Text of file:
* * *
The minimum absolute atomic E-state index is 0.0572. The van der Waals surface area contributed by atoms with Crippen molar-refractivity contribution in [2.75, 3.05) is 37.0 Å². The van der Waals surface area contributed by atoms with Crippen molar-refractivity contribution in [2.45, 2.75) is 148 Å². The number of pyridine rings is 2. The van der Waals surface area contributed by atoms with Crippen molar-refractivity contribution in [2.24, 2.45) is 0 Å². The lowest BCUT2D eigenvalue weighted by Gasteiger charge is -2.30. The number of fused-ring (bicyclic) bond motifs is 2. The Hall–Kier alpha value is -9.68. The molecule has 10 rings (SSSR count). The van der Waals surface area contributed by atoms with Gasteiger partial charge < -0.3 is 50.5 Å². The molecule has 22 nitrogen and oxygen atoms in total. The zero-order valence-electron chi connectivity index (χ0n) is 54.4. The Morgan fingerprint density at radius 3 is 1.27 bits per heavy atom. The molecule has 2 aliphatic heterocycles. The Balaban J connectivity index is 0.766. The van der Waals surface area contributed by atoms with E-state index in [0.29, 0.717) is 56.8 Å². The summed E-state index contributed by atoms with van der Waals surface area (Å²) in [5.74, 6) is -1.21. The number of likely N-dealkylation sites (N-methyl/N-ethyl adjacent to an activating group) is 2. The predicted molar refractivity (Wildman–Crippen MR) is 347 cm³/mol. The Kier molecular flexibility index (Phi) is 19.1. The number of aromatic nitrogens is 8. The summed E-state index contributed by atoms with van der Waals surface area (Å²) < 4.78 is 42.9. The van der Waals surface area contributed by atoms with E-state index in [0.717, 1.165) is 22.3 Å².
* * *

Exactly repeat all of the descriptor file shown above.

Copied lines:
The minimum absolute atomic E-state index is 0.0572. The van der Waals surface area contributed by atoms with Crippen molar-refractivity contribution in [2.75, 3.05) is 37.0 Å². The van der Waals surface area contributed by atoms with Crippen molar-refractivity contribution in [2.45, 2.75) is 148 Å². The number of pyridine rings is 2. The van der Waals surface area contributed by atoms with Crippen molar-refractivity contribution in [2.24, 2.45) is 0 Å². The lowest BCUT2D eigenvalue weighted by Gasteiger charge is -2.30. The number of fused-ring (bicyclic) bond motifs is 2. The Hall–Kier alpha value is -9.68. The molecule has 10 rings (SSSR count). The van der Waals surface area contributed by atoms with Gasteiger partial charge < -0.3 is 50.5 Å². The molecule has 22 nitrogen and oxygen atoms in total. The zero-order valence-electron chi connectivity index (χ0n) is 54.4. The Morgan fingerprint density at radius 3 is 1.27 bits per heavy atom. The molecule has 2 aliphatic heterocycles. The Balaban J connectivity index is 0.766. The van der Waals surface area contributed by atoms with E-state index in [0.29, 0.717) is 56.8 Å². The summed E-state index contributed by atoms with van der Waals surface area (Å²) in [5.74, 6) is -1.21. The number of likely N-dealkylation sites (N-methyl/N-ethyl adjacent to an activating group) is 2. The predicted molar refractivity (Wildman–Crippen MR) is 347 cm³/mol. The Kier molecular flexibility index (Phi) is 19.1. The number of aromatic nitrogens is 8. The summed E-state index contributed by atoms with van der Waals surface area (Å²) < 4.78 is 42.9. The van der Waals surface area contributed by atoms with E-state index in [0.717, 1.165) is 22.3 Å².